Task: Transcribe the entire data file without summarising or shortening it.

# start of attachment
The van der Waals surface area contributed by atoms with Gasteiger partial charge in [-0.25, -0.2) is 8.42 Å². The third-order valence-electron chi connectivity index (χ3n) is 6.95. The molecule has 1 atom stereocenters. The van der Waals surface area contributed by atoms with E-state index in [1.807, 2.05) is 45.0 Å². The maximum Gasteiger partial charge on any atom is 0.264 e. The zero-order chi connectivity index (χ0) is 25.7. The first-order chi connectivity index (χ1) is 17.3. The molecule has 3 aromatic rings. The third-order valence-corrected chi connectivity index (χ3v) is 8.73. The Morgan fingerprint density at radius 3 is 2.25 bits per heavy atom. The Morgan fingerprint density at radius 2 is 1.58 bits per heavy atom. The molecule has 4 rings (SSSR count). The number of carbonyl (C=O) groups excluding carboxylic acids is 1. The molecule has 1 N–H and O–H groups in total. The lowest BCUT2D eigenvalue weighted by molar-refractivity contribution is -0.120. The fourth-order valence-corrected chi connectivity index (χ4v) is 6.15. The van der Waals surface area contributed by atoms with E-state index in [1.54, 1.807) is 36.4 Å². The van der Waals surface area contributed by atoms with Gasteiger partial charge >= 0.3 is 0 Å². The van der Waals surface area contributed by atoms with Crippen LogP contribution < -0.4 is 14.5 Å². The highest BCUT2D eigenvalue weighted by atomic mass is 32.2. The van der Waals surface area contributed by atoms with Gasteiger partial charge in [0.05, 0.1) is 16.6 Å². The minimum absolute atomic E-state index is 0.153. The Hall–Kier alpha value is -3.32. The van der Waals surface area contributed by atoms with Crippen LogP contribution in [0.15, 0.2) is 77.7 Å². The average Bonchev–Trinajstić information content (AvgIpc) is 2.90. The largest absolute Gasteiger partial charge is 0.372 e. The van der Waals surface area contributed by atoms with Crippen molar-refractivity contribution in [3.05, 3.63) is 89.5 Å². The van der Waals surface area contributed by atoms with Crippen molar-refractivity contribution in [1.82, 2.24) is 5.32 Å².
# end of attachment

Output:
The van der Waals surface area contributed by atoms with Gasteiger partial charge in [-0.25, -0.2) is 8.42 Å². The third-order valence-electron chi connectivity index (χ3n) is 6.95. The molecule has 1 atom stereocenters. The van der Waals surface area contributed by atoms with E-state index in [1.807, 2.05) is 45.0 Å². The maximum Gasteiger partial charge on any atom is 0.264 e. The zero-order chi connectivity index (χ0) is 25.7. The first-order chi connectivity index (χ1) is 17.3. The molecule has 3 aromatic rings. The third-order valence-corrected chi connectivity index (χ3v) is 8.73. The Morgan fingerprint density at radius 3 is 2.25 bits per heavy atom. The Morgan fingerprint density at radius 2 is 1.58 bits per heavy atom. The molecule has 4 rings (SSSR count). The number of carbonyl (C=O) groups excluding carboxylic acids is 1. The molecule has 1 N–H and O–H groups in total. The lowest BCUT2D eigenvalue weighted by molar-refractivity contribution is -0.120. The fourth-order valence-corrected chi connectivity index (χ4v) is 6.15. The van der Waals surface area contributed by atoms with E-state index in [1.54, 1.807) is 36.4 Å². The van der Waals surface area contributed by atoms with Gasteiger partial charge >= 0.3 is 0 Å². The van der Waals surface area contributed by atoms with Crippen LogP contribution < -0.4 is 14.5 Å². The highest BCUT2D eigenvalue weighted by atomic mass is 32.2. The van der Waals surface area contributed by atoms with Gasteiger partial charge in [0.05, 0.1) is 16.6 Å². The minimum absolute atomic E-state index is 0.153. The Hall–Kier alpha value is -3.32. The van der Waals surface area contributed by atoms with Crippen LogP contribution in [0.15, 0.2) is 77.7 Å². The average Bonchev–Trinajstić information content (AvgIpc) is 2.90. The largest absolute Gasteiger partial charge is 0.372 e. The van der Waals surface area contributed by atoms with Crippen molar-refractivity contribution in [3.05, 3.63) is 89.5 Å². The van der Waals surface area contributed by atoms with Crippen molar-refractivity contribution in [1.82, 2.24) is 5.32 Å².